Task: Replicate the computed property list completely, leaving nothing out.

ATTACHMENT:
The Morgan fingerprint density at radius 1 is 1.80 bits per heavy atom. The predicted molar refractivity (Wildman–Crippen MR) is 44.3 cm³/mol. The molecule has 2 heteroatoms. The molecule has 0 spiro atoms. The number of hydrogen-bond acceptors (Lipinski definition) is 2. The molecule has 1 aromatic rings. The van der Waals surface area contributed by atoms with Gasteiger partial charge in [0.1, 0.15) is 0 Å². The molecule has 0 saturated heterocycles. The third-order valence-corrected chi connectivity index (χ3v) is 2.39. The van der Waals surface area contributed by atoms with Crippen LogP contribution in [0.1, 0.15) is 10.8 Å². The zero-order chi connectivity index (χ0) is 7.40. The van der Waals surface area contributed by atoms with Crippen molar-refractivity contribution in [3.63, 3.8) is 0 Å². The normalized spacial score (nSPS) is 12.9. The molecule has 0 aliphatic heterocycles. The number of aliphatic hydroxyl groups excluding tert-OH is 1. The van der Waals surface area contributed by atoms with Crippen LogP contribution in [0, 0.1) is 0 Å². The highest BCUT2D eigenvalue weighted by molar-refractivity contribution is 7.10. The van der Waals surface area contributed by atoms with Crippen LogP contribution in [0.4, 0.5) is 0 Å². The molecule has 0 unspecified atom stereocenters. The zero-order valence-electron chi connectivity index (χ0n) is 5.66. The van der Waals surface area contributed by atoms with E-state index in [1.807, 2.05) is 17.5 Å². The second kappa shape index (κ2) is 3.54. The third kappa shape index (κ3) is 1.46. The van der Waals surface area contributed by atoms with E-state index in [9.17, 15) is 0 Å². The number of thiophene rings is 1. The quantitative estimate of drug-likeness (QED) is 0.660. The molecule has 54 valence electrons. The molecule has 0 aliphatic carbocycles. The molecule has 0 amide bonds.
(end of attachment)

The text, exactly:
The Morgan fingerprint density at radius 1 is 1.80 bits per heavy atom. The predicted molar refractivity (Wildman–Crippen MR) is 44.3 cm³/mol. The molecule has 2 heteroatoms. The molecule has 0 spiro atoms. The number of hydrogen-bond acceptors (Lipinski definition) is 2. The molecule has 1 aromatic rings. The van der Waals surface area contributed by atoms with Gasteiger partial charge in [0.1, 0.15) is 0 Å². The molecule has 0 saturated heterocycles. The third-order valence-corrected chi connectivity index (χ3v) is 2.39. The van der Waals surface area contributed by atoms with Crippen LogP contribution in [0.1, 0.15) is 10.8 Å². The zero-order chi connectivity index (χ0) is 7.40. The van der Waals surface area contributed by atoms with Crippen molar-refractivity contribution in [3.63, 3.8) is 0 Å². The normalized spacial score (nSPS) is 12.9. The molecule has 0 aliphatic heterocycles. The number of aliphatic hydroxyl groups excluding tert-OH is 1. The van der Waals surface area contributed by atoms with Crippen LogP contribution in [0, 0.1) is 0 Å². The highest BCUT2D eigenvalue weighted by molar-refractivity contribution is 7.10. The van der Waals surface area contributed by atoms with Crippen LogP contribution in [0.4, 0.5) is 0 Å². The molecule has 0 unspecified atom stereocenters. The zero-order valence-electron chi connectivity index (χ0n) is 5.66. The van der Waals surface area contributed by atoms with E-state index in [1.807, 2.05) is 17.5 Å². The second kappa shape index (κ2) is 3.54. The third kappa shape index (κ3) is 1.46. The van der Waals surface area contributed by atoms with E-state index in [9.17, 15) is 0 Å². The number of thiophene rings is 1. The quantitative estimate of drug-likeness (QED) is 0.660. The molecule has 54 valence electrons. The molecule has 0 aliphatic carbocycles. The molecule has 0 amide bonds.